My dearest Nigerian entrepreneurs trying to make an honest living in a country that shows you no love; you know I love y’all from the bottom of my heart. I know the hustle is incredibly real too. But you have to remain alive for any of it to make any sense in the long run. I remember interviewing Ndidi Nwuneli of LEAP at TEDxEuston last December and she could hardly complete 2 sentences without dropping the words ‘succession planning’. She’s big on it and she told me with pride how she no longer runs LEAP because she’s been able to find people and processes that make it possible for her to focus her energies elsewhere.

I had a chat with a businessman who runs 5 businesses. I know he’s had a particular Indian guy working for him for about 6 years in his first company. When he told me how much he pays the guy (millions per month) my jaw fell on the floor. It sounded like oil and gas money and yet this businessman was willing to pay such sums. He told me that, paying that money is what allows him to be able to run 5 different businesses with a laptop from his living room. He has not had cause to visit that particular office in about 5 years and he has now made this particular guy a part owner in the business.

The issue of death remains a ‘God forbid’ topic in Nigeria but if you run a business and have people relying on you for their livelihood, it’s time to turn your work into an institution.

6. I landed in Lagos and almost immediately headed over to Channels Television Station to spar with Ebuka Obi-Uchendu on Rubbin’ Minds. Never done live TV before so I was racked with nerves as soon as I stepped inside the studio. But good fun it was. The TV station is now somewhere off the Lagos – Ibadan expressway and I couldn’t help wondering – how do they get people to come here for SunriseDaily which starts at 7am?

The good people at Africa Practice also invited me to speak at a one day seminar for bloggers and aspiring bloggers. I hope the people I spoke to found it useful but it was one of the most enjoyable things I’ve done with an hour lately. I would have shared my slides but they won’t make sense as I merely used them as a guide. Props to the guys who work there; they came across as a really smart, knowledgeable and fun bunch.

Incredibly, they also paid me for my talk. I would have been happy to pay them to do the talk even and no one’s ever offered to pay me for anything before so this was uncharted territory for me J

7. “The other day I was going to cut my hair. I got to my barber and saw everywhere was dark. I assumed they had shut so started walking back to my car when someone ran out from inside the darkness and said ‘Oga we dey here o….we off gen to save petrol’”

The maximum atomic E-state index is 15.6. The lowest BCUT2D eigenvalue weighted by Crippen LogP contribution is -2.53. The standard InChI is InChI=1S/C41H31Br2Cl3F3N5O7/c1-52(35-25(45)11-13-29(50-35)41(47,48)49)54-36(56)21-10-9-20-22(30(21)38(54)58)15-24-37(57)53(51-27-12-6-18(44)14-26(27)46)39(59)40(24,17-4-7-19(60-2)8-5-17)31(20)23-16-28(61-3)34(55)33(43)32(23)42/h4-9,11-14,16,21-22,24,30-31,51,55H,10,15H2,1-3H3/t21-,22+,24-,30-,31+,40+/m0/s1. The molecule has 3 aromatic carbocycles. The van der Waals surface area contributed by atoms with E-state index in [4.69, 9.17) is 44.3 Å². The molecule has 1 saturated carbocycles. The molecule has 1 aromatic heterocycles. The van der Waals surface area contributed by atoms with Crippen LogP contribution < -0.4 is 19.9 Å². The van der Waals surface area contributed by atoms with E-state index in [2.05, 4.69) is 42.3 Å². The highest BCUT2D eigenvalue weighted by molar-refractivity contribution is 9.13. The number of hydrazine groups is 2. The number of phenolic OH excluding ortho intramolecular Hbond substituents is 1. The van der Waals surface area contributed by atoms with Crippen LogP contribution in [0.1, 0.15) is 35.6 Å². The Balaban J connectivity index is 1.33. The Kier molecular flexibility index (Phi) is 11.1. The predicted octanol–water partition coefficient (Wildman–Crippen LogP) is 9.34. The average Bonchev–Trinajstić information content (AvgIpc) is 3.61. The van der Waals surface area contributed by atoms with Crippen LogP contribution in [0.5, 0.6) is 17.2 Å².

It’s hard to calculate the damage the epileptic power situation is doing to small businesses in Nigeria but the above, narrated by a friend of mine, is an illustration of the kind of choices people have to make. The barbing salon will lose business from people who simply drive past thinking they are shut but the owner has surely tried the other method of leaving the lights on before and probably worked out the cost exceeds the extra custom he might get.

It’s a very harsh environment in which to do business.

8. This harsh environment is perhaps what causes the staff at Iya Pelumi (besides Sheraton Four Points Hotel in Lekki) and Iya Eba (Beckley Street in Lagos) to go out of their way to be rude to their customers. Halfway through fulfilling my order at Iya Pelumi (5 Ogufes and 5 Ponmos), the girl got upset and simply stopped selling. The queue was long and the place was blazing hot. Pragmatism took over and I resorted to massaging the girl’s ego so she could serve me and let me out of there.

Over at Iya Eba, a friend joined me briefly and simply had a bottle of malt to drink. Some water spilled on the table in front of him so he reached for the serviette to wipe it. The lady considered this to be a mortal sin and loudly made him know that merely drinking a bottle of malt did not entitle him to serviette usage – ahn ahn Broda, e jeun rara e de fe ma ko serviette?

Of course when we were leaving she smiled and wondered how we dared to ask for our change. We obliged and let her keep it. And all was well with the world again. Oh, at Iya Pelumi I also tipped the girl after she calmed down and completed my order (I only got 2 ponmos because while she was dithering, someone else had sold all the ponmo to another waiting customer). It is possible that bad customer service is part of the ‘experience’ being sold in these places.

I have also wondered how a single lady might break into the bukateria business. You clearly have to be Iya Something to be taken seriously (Technically, Iya Aje is childless but the word on the streets is that she killed her children and used them for whatever it is that makes her food to sell so well). We might need legislation to smash the ‘married with children’ cabal controlling this sector of our economy.

In unrelated news, I am told that a group of Americans have conducted a price discrimination experiment on how rents are determined in Lagos. As a result they have been able to work out the premium that wearing a suit to go and view a property will add to the rent you are quoted. I am told that the results they found were uncanny to say the least.

Once it is made public, I will share it if I have it.

9. One of the best examples of the use of ‘but’ in a sentence for me is in the book of 2 Kings Chapter 5 verse 1 which introduces us to Namaan:

Now Naaman, captain of the host of the king of Syria, was a great man with his master, and honourable, because by him the Lord had given deliverance unto Syria: he was also a mighty man in valour, but he was a leper